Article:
Armstrong Siddeley ASX
|The Armstrong Siddeley ASX|
|National origin||United Kingdom|
|First run||April 1943|
|Major applications||Avro Lancaster (test bed only)|
|Developed into||Armstrong Siddeley Python|
The ASX was an early axial flow jet engine built by Armstrong Siddeley that first ran in April 1943. Very little information on the engine is available, and it appears it was never put into production. A turboprop version as the ASP was somewhat more successful, and as the Armstrong Siddeley Python saw use in the Westland Wyvern.
Design and development
The ASX was unique in layout. The inlet to the 14-stage compressor was placed near the middle of the engine, the air flowing forward as it was compressed. From there it fed into 11 flame cans arranged around the outside of the compressor, flowing back past the inlet, and finally through the turbine.
This layout allowed the compressor and combustion areas to be "folded" together to make the engine shorter, although the overall reduction in the case of the ASX appears to be fairly limited. Additionally this makes it more difficult to service the compressor, although in modern designs it is the "hot section" that generally requires most servicing.
At full power the engine ran at 8,000 rpm and developed 2,600 lbf (12 kN) of thrust at sea level. For cruise the engine ran at 7,500 rpm and developed 2,050 lbf (9.1 kN). It weighed 1,900 lb (865 kg). The ASP conversion used a second turbine stage to drive the propeller through a gearbox, producing 3,600 shp, as well as 1,100 lbf (4.9 kN) of leftover jet thrust.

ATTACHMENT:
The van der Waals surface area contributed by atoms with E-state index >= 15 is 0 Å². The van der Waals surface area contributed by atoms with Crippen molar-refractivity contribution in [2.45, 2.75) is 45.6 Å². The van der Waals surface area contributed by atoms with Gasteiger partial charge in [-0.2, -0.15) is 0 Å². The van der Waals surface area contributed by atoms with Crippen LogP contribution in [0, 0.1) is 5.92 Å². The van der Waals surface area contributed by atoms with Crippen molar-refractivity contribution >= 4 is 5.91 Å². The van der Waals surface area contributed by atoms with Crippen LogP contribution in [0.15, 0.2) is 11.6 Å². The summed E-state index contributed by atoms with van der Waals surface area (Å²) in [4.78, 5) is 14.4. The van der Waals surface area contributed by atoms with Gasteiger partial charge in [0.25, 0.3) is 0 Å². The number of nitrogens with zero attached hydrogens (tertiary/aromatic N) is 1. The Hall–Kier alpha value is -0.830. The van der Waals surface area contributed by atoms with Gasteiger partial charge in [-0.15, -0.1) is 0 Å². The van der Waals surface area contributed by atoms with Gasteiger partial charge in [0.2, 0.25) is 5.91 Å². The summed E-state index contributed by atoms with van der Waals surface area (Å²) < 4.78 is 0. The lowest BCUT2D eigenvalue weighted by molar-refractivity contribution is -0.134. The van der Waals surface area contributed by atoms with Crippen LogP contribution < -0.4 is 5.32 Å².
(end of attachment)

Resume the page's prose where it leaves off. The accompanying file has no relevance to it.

Beyond this, little has been published about this engine. Armstrong Siddeley appears to have given up on the design just after the war, and took over the Metrovick F.9 Sapphire design instead.
- Avro Lancaster (Test only)
- Type: Axial flow turbojet
- Length: 167 in (4,241.8 mm)
- Diameter: 42 in (1,066.8 mm)
- Dry weight: 1,900 lb (861.8 kg)
- Compressor: 14-stage axial reverse-flow compressor
- Combustors: 11 stainless steel can combustion chambers arranged around the compressor
- Turbine: 2-stage axial
- Fuel type: Kerosene (R.D.E. / F / KER)
- Oil system: pressure feed to bearings, dry sump, 80 S.U. secs (10.2 cs) (D.E.D. 2472D) grade oil
- Maximum thrust: 2,600 lbf (11.57 kN) at 8,000 rpm at sea level
- Overall pressure ratio: 5:1
- Turbine inlet temperature: 1,220 °F (660 °C)
- Specific fuel consumption: 1.03lb/lbf/hr (104.98 kg/kN/hr)
- Thrust-to-weight ratio: 1.37 lbf/lb (0.0134 kN/kg)
- Military thrust, static: 2,600 lbf (11.57 kN) at 8,000 rpm at sea level
- Cruising, static: 2,050 lbf (9.12 kN) at 7,500 rpm at sea level
- Idling, static: 130 lbf (0.58 kN) at 3,000 rpm at sea level
- Related development
- Related lists
- Gunston, Bill. World Encyclopedia of Aero Engines. Cambridge, England. Patrick Stephens Limited, 1989. ISBN 1-85260-163-9
- Jane's Fighting Aircraft of World War II. London. Studio Editions Ltd, 1998. ISBN 0-517-67964-7
- Smith, Geoffrey G.Gas Turbines and Jet Propulsion for Aircraft, London S.E.1, Flight Publishing Co.Ltd., 1946.
- Kay, Anthony L. (2007). Turbojet History and Development 1930-1960. 1 (1st ed.). Ramsbury: The Crowood Press. ISBN 978-1-86126-912-6.
- Wilkinson, Paul H. (1946). Aircraft Engines of the world 1946. London: Sir Isaac Pitman & Sons. pp. 282–283.
- Bridgman, Leonard, ed. (1947). Jane's all the World's Aircraft 1947. London: Sampson Low, Marston & Co. pp. 3d–4d.